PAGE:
Hillary Clinton says government shutdown ‘wouldn’t be the worst thing for Democrats’

Hillary Rodham Clinton will join with environmentalists to press for an end to elephant poaching (Credit: Manuel Balce Ceneta/AP) Hillary Rodham Clinton (Manuel Balce Ceneta/AP)

NEW YORK – Hillary Rodham Clinton said Tuesday that if a “noisy minority” of Republican lawmakers force a government shutdown over funding for President Obama’s signature health-care law, they would face negative political consequences.

“It wouldn’t be the worst thing for Democrats if they tried to shut the government down,” said Clinton, a former secretary of state and potential 2016 Democratic presidential candidate. “We’ve seen that movie before and it didn’t work out so well for those so-called obstructionists.”

Clinton was referencing the political harm for Republicans in the mid-1990s when they forced a shutdown during husband Bill Clinton’s presidency.

“If they want to try to shut the government down, that’s on their head, that’s their responsibility,” she added.

Clinton weighed in for the first time on the budget battle in Washington when she answered a question about the health-care law on a panel focused on opportunities for women and girls issues at the Clinton Global Initiative here in New York.

Clinton said she finds the debate over the law known as Obamacare to be “quite unfortunate.”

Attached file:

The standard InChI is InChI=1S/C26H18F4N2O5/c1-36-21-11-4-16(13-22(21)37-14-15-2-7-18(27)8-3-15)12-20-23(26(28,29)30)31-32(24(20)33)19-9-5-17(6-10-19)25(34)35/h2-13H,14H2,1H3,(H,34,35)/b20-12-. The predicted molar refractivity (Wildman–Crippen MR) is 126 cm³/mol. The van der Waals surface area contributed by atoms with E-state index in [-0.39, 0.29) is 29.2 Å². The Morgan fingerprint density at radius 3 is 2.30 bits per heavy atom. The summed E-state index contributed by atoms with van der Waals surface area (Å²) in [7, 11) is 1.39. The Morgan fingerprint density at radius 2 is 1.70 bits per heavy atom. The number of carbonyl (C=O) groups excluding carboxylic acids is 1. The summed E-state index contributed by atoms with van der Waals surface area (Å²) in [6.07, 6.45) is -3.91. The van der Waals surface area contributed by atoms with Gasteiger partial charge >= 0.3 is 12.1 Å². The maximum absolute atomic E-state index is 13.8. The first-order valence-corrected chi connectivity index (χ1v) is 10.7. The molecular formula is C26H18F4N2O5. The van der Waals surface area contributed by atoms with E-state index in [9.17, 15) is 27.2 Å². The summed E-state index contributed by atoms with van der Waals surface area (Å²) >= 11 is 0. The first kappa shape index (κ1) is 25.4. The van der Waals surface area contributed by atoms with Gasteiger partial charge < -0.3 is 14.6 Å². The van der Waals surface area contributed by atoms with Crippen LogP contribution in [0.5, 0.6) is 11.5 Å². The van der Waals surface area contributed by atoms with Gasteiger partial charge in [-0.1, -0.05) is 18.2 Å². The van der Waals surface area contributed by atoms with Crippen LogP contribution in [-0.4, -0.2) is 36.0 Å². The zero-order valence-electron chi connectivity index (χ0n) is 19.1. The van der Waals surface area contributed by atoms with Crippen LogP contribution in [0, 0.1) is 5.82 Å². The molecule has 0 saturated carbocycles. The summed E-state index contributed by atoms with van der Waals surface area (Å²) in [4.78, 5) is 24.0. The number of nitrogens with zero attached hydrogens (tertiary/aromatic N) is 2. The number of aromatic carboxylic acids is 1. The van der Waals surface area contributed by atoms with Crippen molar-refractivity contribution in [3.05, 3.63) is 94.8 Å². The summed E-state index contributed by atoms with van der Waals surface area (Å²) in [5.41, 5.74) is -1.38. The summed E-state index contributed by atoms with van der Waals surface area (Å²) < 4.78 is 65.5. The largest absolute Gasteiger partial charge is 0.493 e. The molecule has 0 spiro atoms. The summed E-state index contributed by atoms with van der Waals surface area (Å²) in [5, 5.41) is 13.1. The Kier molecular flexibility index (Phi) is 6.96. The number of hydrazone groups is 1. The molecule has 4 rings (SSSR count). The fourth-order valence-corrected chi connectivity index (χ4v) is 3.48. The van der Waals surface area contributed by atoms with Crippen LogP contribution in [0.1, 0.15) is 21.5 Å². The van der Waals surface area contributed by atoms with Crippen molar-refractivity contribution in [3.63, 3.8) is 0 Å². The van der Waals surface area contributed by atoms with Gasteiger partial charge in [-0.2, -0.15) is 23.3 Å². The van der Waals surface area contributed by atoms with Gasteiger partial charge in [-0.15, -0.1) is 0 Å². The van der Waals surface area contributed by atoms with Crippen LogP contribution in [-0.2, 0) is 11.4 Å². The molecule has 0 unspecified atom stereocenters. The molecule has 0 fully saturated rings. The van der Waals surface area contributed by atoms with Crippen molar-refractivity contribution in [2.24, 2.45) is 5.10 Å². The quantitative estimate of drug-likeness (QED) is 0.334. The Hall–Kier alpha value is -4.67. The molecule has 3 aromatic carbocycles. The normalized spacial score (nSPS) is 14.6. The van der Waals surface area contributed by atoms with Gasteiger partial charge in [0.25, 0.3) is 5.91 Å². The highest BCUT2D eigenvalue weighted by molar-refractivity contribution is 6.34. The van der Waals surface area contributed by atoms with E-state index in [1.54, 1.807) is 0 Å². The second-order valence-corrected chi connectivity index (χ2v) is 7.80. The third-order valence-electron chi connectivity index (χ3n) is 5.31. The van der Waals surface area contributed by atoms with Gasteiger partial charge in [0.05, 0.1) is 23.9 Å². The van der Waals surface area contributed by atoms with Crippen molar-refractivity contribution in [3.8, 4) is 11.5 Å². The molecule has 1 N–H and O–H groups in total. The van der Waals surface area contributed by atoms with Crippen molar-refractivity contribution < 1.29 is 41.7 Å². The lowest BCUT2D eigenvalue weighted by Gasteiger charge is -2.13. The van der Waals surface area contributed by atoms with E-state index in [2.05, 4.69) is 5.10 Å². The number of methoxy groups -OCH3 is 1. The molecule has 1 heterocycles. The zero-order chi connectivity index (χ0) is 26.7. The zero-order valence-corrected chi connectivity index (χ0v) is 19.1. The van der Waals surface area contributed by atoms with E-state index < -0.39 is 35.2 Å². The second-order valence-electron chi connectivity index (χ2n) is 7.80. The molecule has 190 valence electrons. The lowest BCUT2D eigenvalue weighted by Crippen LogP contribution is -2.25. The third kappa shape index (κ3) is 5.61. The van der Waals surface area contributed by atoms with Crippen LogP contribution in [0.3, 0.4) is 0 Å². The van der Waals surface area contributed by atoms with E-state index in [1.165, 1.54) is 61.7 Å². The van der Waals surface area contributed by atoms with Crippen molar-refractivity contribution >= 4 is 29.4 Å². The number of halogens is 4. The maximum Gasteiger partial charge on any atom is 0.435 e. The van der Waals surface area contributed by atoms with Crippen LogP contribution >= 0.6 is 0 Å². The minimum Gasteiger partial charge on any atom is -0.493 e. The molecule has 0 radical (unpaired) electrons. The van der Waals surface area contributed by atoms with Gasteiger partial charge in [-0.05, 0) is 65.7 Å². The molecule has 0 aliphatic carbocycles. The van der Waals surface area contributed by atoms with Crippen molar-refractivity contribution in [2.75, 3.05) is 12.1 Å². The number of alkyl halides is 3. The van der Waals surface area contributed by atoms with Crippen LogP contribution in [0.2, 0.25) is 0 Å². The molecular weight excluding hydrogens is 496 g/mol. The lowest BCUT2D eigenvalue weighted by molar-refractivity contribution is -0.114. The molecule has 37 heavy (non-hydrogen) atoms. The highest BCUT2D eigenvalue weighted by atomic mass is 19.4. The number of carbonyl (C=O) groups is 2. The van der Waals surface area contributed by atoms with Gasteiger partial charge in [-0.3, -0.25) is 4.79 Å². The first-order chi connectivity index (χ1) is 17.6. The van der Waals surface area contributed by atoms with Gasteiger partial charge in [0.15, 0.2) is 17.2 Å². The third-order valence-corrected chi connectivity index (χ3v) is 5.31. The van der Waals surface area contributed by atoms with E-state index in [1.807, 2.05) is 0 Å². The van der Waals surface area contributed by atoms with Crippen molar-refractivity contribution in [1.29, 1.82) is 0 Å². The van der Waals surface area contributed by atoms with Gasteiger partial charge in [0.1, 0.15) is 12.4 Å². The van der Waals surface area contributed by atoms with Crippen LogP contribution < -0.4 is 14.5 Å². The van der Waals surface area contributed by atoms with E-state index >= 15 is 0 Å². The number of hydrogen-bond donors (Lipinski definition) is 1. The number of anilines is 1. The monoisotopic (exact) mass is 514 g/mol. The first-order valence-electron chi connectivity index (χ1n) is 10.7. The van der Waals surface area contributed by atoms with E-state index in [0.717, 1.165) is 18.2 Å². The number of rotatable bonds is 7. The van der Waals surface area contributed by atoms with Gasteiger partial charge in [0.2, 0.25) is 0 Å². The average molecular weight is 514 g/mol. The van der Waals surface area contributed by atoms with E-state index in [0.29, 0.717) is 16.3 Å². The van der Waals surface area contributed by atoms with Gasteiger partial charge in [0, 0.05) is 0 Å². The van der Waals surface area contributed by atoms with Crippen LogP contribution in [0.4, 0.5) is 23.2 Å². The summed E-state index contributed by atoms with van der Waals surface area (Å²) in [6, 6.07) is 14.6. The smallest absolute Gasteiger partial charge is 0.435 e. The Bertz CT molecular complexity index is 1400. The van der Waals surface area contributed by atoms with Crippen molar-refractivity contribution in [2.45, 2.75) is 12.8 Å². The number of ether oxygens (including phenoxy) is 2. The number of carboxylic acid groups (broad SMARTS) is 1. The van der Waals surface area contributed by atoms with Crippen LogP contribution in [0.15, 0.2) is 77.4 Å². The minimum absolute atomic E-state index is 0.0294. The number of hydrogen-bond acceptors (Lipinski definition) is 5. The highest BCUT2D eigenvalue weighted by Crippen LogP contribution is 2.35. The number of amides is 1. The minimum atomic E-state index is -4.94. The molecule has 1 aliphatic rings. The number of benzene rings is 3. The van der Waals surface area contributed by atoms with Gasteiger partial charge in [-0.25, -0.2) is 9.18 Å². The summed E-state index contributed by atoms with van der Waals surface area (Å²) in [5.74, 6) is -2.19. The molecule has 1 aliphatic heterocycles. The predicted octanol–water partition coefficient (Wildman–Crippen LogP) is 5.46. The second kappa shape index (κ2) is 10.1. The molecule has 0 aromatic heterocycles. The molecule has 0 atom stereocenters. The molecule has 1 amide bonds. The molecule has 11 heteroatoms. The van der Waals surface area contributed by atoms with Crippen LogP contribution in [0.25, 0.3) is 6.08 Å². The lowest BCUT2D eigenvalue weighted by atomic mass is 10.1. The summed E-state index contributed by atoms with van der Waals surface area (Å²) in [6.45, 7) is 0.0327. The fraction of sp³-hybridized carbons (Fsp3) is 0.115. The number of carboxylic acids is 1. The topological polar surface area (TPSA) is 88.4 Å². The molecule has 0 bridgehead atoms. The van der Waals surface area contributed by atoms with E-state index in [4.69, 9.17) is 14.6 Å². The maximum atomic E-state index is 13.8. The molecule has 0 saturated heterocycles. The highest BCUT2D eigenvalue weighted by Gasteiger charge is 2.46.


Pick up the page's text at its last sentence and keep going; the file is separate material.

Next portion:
“A law was passed, it was upheld by the Supreme Court, it is the law of the land,” Clinton said. She added, “People agree with the specifics [of the law], but as I found back in the ‘90s with our effort, they have been in effect convinced that the overall program is not to their liking. … We’re in this kind of bipolar political world.”

Clinton also referenced the debate over the nation’s borrowing ability, saying she hopes members of Congress “deal with our debt limit.”

“I hope that smarter, cooler heads prevail and that we deal with our budget and we deal with our debt limit,” Clinton said.

Philip Rucker is a national political correspondent for The Washington Post, where he has reported since 2005.



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Aaron Blake · September 24, 2013

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